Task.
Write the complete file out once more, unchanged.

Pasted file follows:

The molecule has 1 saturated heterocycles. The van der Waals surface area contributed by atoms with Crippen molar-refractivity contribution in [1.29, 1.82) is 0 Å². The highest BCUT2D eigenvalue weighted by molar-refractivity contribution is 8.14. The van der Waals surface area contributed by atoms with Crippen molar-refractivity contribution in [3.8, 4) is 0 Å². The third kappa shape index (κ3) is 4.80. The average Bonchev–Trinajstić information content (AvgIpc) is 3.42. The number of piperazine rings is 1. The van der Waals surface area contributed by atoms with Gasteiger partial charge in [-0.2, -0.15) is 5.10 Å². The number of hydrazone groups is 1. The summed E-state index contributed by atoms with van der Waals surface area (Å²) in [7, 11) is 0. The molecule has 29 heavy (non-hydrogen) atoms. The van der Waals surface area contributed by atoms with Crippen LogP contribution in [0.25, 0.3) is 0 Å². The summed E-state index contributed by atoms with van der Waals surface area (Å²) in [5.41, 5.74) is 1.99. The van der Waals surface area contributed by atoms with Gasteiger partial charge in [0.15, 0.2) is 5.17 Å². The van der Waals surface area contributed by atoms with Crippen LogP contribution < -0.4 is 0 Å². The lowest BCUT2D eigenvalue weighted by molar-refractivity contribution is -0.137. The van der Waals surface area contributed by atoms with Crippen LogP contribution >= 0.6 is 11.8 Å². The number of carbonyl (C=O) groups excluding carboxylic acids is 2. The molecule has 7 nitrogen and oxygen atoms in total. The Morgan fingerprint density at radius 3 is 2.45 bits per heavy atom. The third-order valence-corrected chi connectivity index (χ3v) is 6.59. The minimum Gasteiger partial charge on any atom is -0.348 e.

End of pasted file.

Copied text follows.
The molecule has 1 saturated heterocycles. The van der Waals surface area contributed by atoms with Crippen molar-refractivity contribution in [1.29, 1.82) is 0 Å². The highest BCUT2D eigenvalue weighted by molar-refractivity contribution is 8.14. The van der Waals surface area contributed by atoms with Crippen molar-refractivity contribution in [3.8, 4) is 0 Å². The third kappa shape index (κ3) is 4.80. The average Bonchev–Trinajstić information content (AvgIpc) is 3.42. The number of piperazine rings is 1. The van der Waals surface area contributed by atoms with Gasteiger partial charge in [-0.2, -0.15) is 5.10 Å². The number of hydrazone groups is 1. The summed E-state index contributed by atoms with van der Waals surface area (Å²) in [7, 11) is 0. The molecule has 29 heavy (non-hydrogen) atoms. The van der Waals surface area contributed by atoms with Crippen LogP contribution in [0.25, 0.3) is 0 Å². The summed E-state index contributed by atoms with van der Waals surface area (Å²) in [5.41, 5.74) is 1.99. The van der Waals surface area contributed by atoms with Gasteiger partial charge in [0.15, 0.2) is 5.17 Å². The van der Waals surface area contributed by atoms with Crippen LogP contribution < -0.4 is 0 Å². The lowest BCUT2D eigenvalue weighted by molar-refractivity contribution is -0.137. The van der Waals surface area contributed by atoms with Crippen LogP contribution >= 0.6 is 11.8 Å². The number of carbonyl (C=O) groups excluding carboxylic acids is 2. The molecule has 7 nitrogen and oxygen atoms in total. The Morgan fingerprint density at radius 3 is 2.45 bits per heavy atom. The third-order valence-corrected chi connectivity index (χ3v) is 6.59. The minimum Gasteiger partial charge on any atom is -0.348 e.